Idarucizumab – Praxbind – Reverses Anticoagulant Effect of Pradaxa Prior To Emergency Surgery

MedicalResearch.com Interview with:

Thomas Seck, M.D., vice president Clinical Development and Medical Affairs, Primary Care Boehringer Ingelheim Pharmaceuticals, Inc.

Dr. Thomas Seck

Thomas Seck, M.D., vice president
Clinical Development and Medical Affairs
Primary Care
Boehringer Ingelheim Pharmaceuticals, Inc.

MedicalResearch.com: What is the background for this study? What are the main findings?

Response: This is a new subanalysis of the phase III RE-VERSE AD™ study, which evaluated the safety and efficacy of idarucizumab, marketed in the U.S. as Praxbind®, in reversing the anticoagulant effect of Pradaxa® (dabigatran etexilate mesylate). This data assessed idarucizumab in a subset of patients requiring an urgent procedure or emergency surgery.

The analysis found that idarucizumab rapidly and completely reversed the anticoagulant effect of dabigatran in approximately 98 percent of patients based on dTT. The median time between administration of idarucizumab and start of surgery was 1.7 hours for patients requiring abdominal procedures, 1.9 hours for orthopedic procedures, 1.4 hours for vascular procedures, 1.3 hours for drainage procedures and 1.2 hours for catheter procedures. Among these patients, periprocedural homeostasis was assessed as normal in more than 92 percent of patients, across all surgery types.

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Oral Semaglutide As Effective As Injectable In Reducing A1C and Weight Loss

MedicalResearch.com Interview with:

Melanie J Davies CBE MB ChB MD FRCP FRCGP Professor of Diabetes Medicine  NIHR Senior Investigator Emeritus Diabetes Research Centre Leicester Diabetes Centre – Bloom University of Leicester

Prof. Davies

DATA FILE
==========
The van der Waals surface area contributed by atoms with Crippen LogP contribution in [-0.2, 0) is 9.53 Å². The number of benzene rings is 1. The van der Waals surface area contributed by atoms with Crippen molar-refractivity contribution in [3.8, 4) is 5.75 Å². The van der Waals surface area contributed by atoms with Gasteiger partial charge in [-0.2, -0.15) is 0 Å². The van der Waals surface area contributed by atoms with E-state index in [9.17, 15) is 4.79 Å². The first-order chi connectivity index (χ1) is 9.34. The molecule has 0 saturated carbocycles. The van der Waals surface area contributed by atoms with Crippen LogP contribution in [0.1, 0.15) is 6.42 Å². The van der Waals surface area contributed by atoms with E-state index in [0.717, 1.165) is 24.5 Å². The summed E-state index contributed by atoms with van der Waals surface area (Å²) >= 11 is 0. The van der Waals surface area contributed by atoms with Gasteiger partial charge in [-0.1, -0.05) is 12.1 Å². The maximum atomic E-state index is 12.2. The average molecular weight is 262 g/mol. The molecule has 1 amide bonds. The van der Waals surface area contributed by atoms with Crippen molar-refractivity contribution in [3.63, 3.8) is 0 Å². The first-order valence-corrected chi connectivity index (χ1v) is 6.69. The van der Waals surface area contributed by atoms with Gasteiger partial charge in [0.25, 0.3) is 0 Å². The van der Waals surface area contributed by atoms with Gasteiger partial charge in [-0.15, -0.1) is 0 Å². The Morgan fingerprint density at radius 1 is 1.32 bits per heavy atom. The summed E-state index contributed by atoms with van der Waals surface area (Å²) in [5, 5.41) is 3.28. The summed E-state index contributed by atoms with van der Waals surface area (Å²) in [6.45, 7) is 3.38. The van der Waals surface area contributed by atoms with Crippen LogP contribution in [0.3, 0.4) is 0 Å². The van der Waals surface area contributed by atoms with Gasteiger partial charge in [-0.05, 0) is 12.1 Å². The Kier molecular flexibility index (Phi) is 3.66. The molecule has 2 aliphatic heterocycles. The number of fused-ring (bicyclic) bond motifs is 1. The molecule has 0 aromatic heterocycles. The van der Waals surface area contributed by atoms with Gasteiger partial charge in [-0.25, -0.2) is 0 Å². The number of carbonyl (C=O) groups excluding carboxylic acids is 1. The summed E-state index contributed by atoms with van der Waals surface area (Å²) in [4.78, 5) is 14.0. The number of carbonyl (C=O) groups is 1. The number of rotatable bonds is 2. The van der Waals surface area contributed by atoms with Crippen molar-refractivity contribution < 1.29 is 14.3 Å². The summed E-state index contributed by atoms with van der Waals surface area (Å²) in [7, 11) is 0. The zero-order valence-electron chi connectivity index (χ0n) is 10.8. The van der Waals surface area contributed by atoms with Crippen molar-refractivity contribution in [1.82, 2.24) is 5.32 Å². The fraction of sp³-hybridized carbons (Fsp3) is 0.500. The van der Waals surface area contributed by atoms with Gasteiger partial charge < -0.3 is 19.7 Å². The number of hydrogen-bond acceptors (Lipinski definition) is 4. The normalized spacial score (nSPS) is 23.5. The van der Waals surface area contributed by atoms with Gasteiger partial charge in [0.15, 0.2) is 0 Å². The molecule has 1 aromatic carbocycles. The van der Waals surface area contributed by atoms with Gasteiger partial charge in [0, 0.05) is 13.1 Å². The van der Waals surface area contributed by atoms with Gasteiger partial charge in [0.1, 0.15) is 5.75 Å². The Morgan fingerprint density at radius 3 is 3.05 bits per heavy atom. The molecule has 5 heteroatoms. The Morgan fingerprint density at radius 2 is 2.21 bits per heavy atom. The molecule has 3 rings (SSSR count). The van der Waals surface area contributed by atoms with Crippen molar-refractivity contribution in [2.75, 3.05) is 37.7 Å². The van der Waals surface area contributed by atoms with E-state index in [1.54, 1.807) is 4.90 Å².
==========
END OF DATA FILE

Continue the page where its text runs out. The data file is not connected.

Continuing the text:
Melanie J Davies CBE MB ChB MD FRCP FRCGP
Professor of Diabetes Medicine
NIHR Senior Investigator Emeritus
Diabetes Research Centre
Leicester Diabetes Centre – Bloom
University of Leicester

MedicalResearch.com: What is the background for this study? What are the main findings?

Response:  This was the first study to test the effectiveness of an oral GLP-1 in patients with type 2 diabetes.

The main findings were that compared to both placebo and a GLP-1, Semaglutide, delivered by sub-cutaneous injection weekly, the oral therapy delivered once a day produced better results than placebo and similar results to injectable GLP-1 with regard to reductions in HbA1c and weight loss.

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Standard or Low Dose Alteplase in Acute Ischemic Stroke–Does It Matter?

MedicalResearch.com Interview with:

Craig Anderson | MD PhD FRACP Executive Director  Professor of Neurology and Epidemiology, Faculty of Medicine, UNSW Sydney Neurologist, Neurology Department, Royal Prince Alfred Hospital The George Institute for Global Health at Peking University Health Science Center Haidian District | Beijing, 100088 P.R. China

Prof. Anderson

Craig Anderson | MD PhD FRACP
Executive Director
Professor of Neurology and Epidemiology, Faculty of Medicine, UNSW Sydney
Neurologist, Neurology Department, Royal Prince Alfred Hospital
The George Institute for Global Health at Peking University Health Science Center
Haidian District | Beijing, 100088 P.R. China

MedicalResearch.com: What is the background for this study? What are the main findings?